Error-proofing or spray and pray, which do you think would be a better strategy? Sadly, the number one call center quality improvement strategy is hope. They send an email and they hope the agents read it and remember to do it. They train and they hope. They coach and they hope. They come up with a fancy incentive comp system and they hope. They cook hot dogs and they hope. By choosing hope over error-proofing, is it any wonder call center experiences are a favorite whipping boy for late-night comedians?
Some of you are probably howling that I don’t know what I am talking about. “Call centers don’t rely on hope! They use scripts to make sure the call is right.”
Fair enough. Scripts are better than a sharp stick in the eye, but this isn’t the stuff of Six Sigma quality. There are dozens of failure paths that lead to the script not being executed as designed:
You could, of course, just fire the bottom x% of agents that weren’t doing what you wanted them to. But there are at least two problems with this. First, how do you find the agents you want to fire? You have to hire a bunch of monitors (read as, inspectors…didn’t manufacturing get rid of the “end of the line” inspectors?) and they have to monitor lots of calls to get a large enough sample for each agent.
Second, focusing on and/or firing the bottom 20% is rather un-Deming-like, no? Ed Deming’s approach to quality is what transformed Japanese manufacturing from a backwater to the juggernaut that it is today. Central to his approach was the notion that the system is the problem, not the individual workers operating in that system. The bottom 20%, at any given time, are part of the normal variation of that system’s performance. (As an aside, a consultant could make a lot of money taking call center leaders through Deming’s Red Bead experiment, showing how counterproductive, demoralizing, and futile it is to focus on the bottom x%.)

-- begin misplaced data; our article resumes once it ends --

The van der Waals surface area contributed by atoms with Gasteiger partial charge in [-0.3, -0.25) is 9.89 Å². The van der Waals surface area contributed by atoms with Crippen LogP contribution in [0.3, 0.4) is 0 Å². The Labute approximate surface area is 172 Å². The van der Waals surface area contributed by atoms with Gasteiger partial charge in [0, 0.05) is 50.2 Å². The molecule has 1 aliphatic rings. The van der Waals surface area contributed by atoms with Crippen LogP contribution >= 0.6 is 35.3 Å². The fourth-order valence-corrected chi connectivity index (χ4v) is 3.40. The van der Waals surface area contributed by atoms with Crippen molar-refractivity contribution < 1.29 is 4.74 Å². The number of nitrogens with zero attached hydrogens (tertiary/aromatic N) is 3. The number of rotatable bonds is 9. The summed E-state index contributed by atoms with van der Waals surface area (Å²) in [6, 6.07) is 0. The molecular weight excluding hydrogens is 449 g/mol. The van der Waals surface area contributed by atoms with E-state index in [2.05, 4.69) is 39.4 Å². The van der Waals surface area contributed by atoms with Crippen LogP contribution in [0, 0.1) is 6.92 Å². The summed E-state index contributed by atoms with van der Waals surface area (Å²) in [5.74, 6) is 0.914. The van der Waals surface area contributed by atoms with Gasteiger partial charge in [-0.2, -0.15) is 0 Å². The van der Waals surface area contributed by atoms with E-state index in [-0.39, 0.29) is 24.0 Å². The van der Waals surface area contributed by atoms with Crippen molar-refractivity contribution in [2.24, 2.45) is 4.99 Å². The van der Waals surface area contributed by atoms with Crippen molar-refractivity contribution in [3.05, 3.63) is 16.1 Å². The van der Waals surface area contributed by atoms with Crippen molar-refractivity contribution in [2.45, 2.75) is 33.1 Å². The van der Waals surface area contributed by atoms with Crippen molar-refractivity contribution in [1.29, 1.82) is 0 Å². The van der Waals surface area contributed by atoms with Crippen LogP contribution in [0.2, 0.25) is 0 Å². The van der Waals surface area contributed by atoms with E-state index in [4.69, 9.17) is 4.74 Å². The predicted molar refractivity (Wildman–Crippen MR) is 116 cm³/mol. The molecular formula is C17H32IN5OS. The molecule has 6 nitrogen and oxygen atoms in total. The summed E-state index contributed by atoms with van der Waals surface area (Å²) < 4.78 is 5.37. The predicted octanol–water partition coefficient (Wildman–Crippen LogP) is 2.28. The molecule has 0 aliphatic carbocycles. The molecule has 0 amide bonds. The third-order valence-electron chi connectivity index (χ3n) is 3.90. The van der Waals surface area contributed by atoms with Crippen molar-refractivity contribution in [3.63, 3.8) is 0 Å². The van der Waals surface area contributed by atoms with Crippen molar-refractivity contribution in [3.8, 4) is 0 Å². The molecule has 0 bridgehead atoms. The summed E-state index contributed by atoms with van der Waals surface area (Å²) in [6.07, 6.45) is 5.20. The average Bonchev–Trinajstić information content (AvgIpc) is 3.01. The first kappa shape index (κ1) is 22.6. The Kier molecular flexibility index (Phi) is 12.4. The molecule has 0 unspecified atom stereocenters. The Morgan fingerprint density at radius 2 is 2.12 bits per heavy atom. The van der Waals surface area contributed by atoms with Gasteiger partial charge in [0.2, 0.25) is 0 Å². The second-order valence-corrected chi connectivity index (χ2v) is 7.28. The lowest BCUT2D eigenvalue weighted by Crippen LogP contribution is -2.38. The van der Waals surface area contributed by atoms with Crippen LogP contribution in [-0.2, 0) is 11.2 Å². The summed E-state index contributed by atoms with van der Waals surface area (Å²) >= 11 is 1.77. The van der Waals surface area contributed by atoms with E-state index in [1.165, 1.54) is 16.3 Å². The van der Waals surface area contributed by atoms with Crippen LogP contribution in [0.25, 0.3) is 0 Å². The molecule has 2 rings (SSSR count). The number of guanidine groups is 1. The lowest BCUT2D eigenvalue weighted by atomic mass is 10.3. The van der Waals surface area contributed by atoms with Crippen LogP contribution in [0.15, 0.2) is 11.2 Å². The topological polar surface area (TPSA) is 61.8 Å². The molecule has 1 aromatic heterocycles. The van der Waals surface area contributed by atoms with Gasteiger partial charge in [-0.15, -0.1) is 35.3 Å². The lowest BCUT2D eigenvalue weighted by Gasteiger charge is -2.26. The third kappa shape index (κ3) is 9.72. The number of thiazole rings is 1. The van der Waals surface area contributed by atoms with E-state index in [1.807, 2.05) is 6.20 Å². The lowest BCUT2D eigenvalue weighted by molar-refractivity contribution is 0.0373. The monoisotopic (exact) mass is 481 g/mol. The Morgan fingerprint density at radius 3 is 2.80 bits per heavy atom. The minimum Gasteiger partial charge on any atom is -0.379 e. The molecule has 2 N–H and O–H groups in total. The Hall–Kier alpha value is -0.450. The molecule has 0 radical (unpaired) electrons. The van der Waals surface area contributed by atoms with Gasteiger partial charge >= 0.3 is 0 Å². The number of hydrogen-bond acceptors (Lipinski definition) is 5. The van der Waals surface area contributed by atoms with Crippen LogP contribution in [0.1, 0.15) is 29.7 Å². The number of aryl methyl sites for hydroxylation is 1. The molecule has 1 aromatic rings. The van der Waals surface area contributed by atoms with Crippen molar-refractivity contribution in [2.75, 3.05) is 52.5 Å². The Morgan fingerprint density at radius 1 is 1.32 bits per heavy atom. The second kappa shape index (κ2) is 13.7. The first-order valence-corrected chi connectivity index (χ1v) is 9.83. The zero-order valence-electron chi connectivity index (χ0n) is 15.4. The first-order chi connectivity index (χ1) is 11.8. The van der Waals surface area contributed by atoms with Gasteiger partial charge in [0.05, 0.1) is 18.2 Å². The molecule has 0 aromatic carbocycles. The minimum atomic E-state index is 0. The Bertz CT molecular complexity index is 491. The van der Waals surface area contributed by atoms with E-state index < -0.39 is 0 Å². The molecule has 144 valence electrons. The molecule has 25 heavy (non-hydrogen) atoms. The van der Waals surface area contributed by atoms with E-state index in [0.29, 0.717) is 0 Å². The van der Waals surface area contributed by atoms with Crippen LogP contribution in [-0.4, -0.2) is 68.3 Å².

Speaking of Deming, I don’t know if there is a required reading list for call center leaders, but if there is one, I do know that Deming’s Out of the Crisis is not on that list. What he wrote three decades ago in that book about the Quality crisis in American manufacturing and the way out of the wilderness is as true of and applicable to Call Centers today as it was to the automotive industry in the early 80s. Specs. Performance tracked over time against those specs. Make changes to the “System” (error-proofing with automation). Lather. Rinse. Repeat. This is Quality 101.
In 1968, Simon and Garfunkel wrote Mrs. Robinson, where they captured the longing for guidance of a nation in the throes of a controversial war and social unrest with he lyrics, “Where have you gone Joe DiMaggio, our nation turns its lonely eyes to you.”
The call center industry is in the throes of a crisis too, one they have been in for decades that is showing no signs of appreciable improvement and one largely of their own making. The call center nation does not need to look towards a towering role model of kindness, grace, and dignity like Joe DiMaggio. They need to turn their eyes to the writings of Ed Deming, a results-oriented pragmatist. Joe DiMaggio entertained the world. Ed Deming changed it.